"How Do I Cure A Broken Heart?" and Other Common Breakup Questions

6 years ago

So, you just broke up with a guy and you're feeling like hell. Or, maybe it's been several months and you're still feeling like hell. Maybe you're even contemplating getting back together with him? Breakups are tough. I can state from experience that being done with a relationship, especially after spending a significant amount of time in one, is a hard pill to swallow. Subsequently, there are several age old questions regarding breaking up that will always exist. Let's examine a few shall we...


Breakup Questions #1 and #2: "Why does it hurt so bad?" and "Why am I behaving so strangely?"

Unfortunately, ending relationships is supposed to be hard. Relationships put you in a routine of sorts and it becomes a habit. Ceasing any habit is unsettling and frustrating to say the least. Also if breakups weren't the least bit difficult, then that would mean that there were no true feelings or love there to begin with. So, congratulations...you have a heart! Take note that just because it may appear to be easy for someone, it doesn't mean that it actually is easy for them. As human beings, we are quick to activate our defense mechanisms to ease trying times, which can lead to some out of character behavior. Thus, when it comes to matters of the heart vs matters of the brain, they go hand in hand. The primitive part of our brain wants to stay at a neutral/happy state by nature and, as you well know, the brain is connected to every part of the body. For example, if your back is hurting, your brain picks up on it and starts sending you messages to do something about it (i.e. take an aspirin, get a massage). If your heart is aching due to a breakup, the brain feels that too and wants to put a stop to it pronto. Only this time, there's no magic pill that can take the pain away! What's a brain to do?? Get real primitive and irrational that's what, by trying to find the quickest, easiest way to make that heartache stop such as:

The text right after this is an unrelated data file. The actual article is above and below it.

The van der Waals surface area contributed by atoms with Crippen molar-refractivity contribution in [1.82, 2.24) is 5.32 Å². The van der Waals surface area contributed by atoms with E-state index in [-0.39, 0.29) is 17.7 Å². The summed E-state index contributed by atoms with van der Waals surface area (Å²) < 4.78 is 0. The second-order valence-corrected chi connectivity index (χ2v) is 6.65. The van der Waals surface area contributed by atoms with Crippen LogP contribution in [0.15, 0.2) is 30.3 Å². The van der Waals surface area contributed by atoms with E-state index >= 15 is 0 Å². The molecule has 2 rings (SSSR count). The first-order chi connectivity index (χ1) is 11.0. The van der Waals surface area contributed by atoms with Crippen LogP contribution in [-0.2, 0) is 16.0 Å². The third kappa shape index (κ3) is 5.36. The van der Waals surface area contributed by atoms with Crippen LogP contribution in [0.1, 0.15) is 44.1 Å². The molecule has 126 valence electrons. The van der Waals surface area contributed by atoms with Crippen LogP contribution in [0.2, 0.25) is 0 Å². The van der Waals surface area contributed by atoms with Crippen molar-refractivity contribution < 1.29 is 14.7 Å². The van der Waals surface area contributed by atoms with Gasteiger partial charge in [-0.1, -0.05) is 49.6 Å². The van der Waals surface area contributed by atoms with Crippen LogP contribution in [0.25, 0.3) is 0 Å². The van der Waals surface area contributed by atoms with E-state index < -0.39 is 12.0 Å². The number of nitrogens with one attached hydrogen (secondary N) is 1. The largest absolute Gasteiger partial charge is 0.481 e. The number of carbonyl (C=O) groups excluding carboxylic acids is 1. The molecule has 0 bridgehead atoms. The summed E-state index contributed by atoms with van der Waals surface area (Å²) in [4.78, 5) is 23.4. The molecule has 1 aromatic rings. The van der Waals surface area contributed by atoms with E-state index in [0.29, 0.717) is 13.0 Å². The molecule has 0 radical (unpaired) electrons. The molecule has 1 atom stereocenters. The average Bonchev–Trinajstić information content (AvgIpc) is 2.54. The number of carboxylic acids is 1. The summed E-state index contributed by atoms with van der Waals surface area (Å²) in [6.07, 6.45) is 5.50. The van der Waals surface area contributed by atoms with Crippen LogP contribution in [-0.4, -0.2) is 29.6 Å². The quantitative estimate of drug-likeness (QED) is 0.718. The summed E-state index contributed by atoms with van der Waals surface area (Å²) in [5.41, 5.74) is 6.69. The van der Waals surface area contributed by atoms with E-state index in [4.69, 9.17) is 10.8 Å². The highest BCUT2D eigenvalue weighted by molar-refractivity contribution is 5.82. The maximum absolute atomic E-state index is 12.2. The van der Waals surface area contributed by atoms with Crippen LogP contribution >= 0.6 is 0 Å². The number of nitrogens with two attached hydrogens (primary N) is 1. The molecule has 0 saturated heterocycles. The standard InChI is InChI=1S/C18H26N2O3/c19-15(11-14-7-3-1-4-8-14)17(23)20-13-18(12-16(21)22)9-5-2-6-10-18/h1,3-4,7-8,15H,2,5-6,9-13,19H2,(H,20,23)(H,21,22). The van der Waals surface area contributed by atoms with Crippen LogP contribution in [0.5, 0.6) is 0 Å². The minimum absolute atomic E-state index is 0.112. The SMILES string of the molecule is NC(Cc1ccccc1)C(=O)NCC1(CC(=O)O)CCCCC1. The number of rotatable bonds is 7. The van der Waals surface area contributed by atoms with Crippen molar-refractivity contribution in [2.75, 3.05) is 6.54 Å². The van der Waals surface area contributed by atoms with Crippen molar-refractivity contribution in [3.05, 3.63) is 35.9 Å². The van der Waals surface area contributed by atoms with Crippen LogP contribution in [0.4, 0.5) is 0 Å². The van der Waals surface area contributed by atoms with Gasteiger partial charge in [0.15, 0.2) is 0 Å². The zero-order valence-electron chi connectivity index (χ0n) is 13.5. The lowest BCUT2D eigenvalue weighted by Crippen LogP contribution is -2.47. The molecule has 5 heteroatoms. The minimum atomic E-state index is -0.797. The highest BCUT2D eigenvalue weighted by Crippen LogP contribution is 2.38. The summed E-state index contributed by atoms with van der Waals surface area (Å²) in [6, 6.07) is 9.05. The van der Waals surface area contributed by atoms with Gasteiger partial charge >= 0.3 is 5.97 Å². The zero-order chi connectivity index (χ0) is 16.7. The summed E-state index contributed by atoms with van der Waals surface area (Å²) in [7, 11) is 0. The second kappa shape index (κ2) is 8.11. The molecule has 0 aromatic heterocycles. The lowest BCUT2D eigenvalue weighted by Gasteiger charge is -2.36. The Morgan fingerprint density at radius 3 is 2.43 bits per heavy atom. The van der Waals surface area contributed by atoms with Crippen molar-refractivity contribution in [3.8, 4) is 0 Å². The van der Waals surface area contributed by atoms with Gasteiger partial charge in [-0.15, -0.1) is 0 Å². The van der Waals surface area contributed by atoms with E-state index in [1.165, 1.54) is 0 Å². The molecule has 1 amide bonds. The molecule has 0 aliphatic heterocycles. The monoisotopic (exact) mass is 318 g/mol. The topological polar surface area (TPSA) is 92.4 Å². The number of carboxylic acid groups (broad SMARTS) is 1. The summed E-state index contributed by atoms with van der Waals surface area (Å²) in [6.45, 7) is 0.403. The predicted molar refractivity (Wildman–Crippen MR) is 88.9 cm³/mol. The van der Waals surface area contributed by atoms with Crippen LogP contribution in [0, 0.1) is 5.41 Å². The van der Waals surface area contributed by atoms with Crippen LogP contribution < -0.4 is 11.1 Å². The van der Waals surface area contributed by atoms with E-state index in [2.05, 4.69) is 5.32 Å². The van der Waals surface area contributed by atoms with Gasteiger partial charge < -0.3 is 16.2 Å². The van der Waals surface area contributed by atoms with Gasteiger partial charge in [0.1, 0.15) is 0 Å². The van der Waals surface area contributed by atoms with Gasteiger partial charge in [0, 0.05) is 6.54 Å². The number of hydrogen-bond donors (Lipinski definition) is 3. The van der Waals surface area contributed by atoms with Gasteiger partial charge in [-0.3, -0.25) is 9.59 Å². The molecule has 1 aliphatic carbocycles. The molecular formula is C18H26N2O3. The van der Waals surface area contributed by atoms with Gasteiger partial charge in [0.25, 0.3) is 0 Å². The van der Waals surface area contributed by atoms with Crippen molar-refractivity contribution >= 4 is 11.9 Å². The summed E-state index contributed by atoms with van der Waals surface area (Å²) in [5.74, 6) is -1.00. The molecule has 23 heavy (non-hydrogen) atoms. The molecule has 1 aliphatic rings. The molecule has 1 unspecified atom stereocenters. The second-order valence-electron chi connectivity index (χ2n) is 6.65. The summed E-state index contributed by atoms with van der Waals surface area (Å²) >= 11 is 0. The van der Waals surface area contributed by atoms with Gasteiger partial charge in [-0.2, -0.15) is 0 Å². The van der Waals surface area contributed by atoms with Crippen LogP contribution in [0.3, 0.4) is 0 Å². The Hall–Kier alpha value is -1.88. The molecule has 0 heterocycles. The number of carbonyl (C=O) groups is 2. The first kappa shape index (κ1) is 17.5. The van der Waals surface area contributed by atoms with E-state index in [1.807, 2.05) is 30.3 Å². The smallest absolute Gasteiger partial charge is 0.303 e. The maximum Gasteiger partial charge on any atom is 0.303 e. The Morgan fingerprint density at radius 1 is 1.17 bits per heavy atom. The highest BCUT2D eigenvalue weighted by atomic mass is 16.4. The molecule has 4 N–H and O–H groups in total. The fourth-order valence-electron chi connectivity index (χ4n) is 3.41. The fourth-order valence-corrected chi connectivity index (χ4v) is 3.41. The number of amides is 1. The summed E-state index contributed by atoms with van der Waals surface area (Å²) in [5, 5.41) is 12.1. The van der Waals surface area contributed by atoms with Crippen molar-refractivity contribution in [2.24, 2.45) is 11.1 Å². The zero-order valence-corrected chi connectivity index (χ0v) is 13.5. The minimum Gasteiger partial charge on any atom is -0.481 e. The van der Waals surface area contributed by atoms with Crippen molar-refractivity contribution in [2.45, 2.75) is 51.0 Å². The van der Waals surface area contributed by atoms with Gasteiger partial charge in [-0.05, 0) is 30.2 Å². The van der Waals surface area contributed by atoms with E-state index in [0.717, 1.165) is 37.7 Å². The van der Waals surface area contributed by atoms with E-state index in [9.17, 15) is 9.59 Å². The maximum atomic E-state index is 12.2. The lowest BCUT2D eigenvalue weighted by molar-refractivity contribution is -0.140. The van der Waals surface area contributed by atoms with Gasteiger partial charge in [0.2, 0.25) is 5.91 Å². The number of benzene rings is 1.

• Self-medicating. Having a drink...or maybe 10 drinks because the first didn't numb you up enough.
  • Finding some guy, any guy...(every guy?) to hook-up with to alleviate those twinges of loneliness and self-doubt.
  • Making justifications as to why a potentially right/healthy decision to end a relationship is totally wrong, thus tempting you to get back together with your ex.

Oh, primitive brain with it's self-sabotaging ways. This is why people have such difficulty with things such as losing weight (withholding is hard and annoying so the brain justifies one more bite), budgeting (it's maddening to not be able to afford something, so the brain justifies why you simply must splurge to have it), and it is why people return to or stay in bad relationships (feeling wanted/needed/desired vs self-love--which is harder). The primitive brain may be good at basic self preservation, but it is less than useful in matters of the heart. In those pleasure seeking moments listed above, the ends seem to justify the means, but in the long run, it often leads to doing more harm than good: waking up to a nasty hangover and more than a few drunk texts to the ex, waking up next to some guy who (strangely) looks totally different in the light of day...and not in a good way, and/or rekindling a bad relationship...which leads us to our next question...